This series has included exercise recommendations to self-manage neck pain, headache, upper back pain, and dizziness. This month’s topic involves enhancing coordination, which may be the most important topic in this three-part series!
Coordination-based exercises are important because they stimulate our neuro-motor system and can help restore normal function. We can all relate to the challenge of learning new activities. In many cases, we may struggle with the basics, but over time, they become easier to perform and we’re eventually able to accomplish these neuromuscular sequences without even thinking about it. When we are injured, we COMPENSATE and change our methods of doing the various tasks associated with our work and daily living. Unfortunately, these altered neuromotor sequences can become our “new normal” and can lead to other faulty compensatory motor functions (a negative vicious cycle). To “fix” this, we must First “Identify” the faulty pattern, Second “Fix” the faulty pattern consciously, Third “Practice” the new or proper method long enough so that, Fourth The proper/new/fixed method becomes automatic or “unconscious.” So, HOW do we re-establish proper motor function after an injury?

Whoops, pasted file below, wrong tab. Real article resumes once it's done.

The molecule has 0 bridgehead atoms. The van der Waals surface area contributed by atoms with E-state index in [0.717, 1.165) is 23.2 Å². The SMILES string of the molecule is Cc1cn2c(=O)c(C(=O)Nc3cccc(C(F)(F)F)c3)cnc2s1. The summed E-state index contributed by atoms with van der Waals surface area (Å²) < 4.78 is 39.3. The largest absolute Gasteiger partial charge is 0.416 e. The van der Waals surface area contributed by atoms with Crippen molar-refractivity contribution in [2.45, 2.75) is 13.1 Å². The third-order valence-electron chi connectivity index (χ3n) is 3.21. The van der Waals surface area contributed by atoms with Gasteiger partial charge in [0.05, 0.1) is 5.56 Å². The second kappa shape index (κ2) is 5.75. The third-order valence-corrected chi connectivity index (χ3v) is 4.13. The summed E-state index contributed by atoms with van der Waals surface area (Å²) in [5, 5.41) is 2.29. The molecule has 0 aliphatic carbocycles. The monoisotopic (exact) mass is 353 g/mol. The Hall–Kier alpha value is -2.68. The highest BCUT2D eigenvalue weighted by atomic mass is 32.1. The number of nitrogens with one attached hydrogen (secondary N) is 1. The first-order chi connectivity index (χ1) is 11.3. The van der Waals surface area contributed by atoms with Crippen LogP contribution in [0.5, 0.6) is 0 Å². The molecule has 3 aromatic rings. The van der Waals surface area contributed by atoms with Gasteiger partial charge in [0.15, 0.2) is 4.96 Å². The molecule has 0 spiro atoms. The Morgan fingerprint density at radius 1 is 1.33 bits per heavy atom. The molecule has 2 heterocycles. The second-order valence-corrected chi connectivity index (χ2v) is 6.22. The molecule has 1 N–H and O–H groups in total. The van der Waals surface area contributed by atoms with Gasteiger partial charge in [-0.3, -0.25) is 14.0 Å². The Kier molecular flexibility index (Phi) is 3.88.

We can all start stimulating the neuromotor system by adding coordination-based components to our current fitness program. For example, when performing an exercise, release slowly but keep resisting. This “eccentric” resistance (resistance as the muscle elongates) builds coordination while the “concentric” resistance (resistance as the muscle shortens/contracts) builds strength. Apply this principle to ALL resistance exercises, and remember only use a light amount of resistance when exercising your neck muscles – only 10-20% of a maximum push! Another “principle” that is applicable to ALL exercises is to start simple and slowly add or integrate more complex movements or start doing two things at once (like pinch a ball between your knees or stand on one leg while performing your neck exercises). Be “mindful” or THINK about what you are doing to further stimulate the nervous system. Some other ways to add variety to your exercises include incorporating sitting on a gym ball, jumping, or standing on a rocker or wobble board. MAKE IT FUN and challenging! ALWAYS build on what you have previously mastered!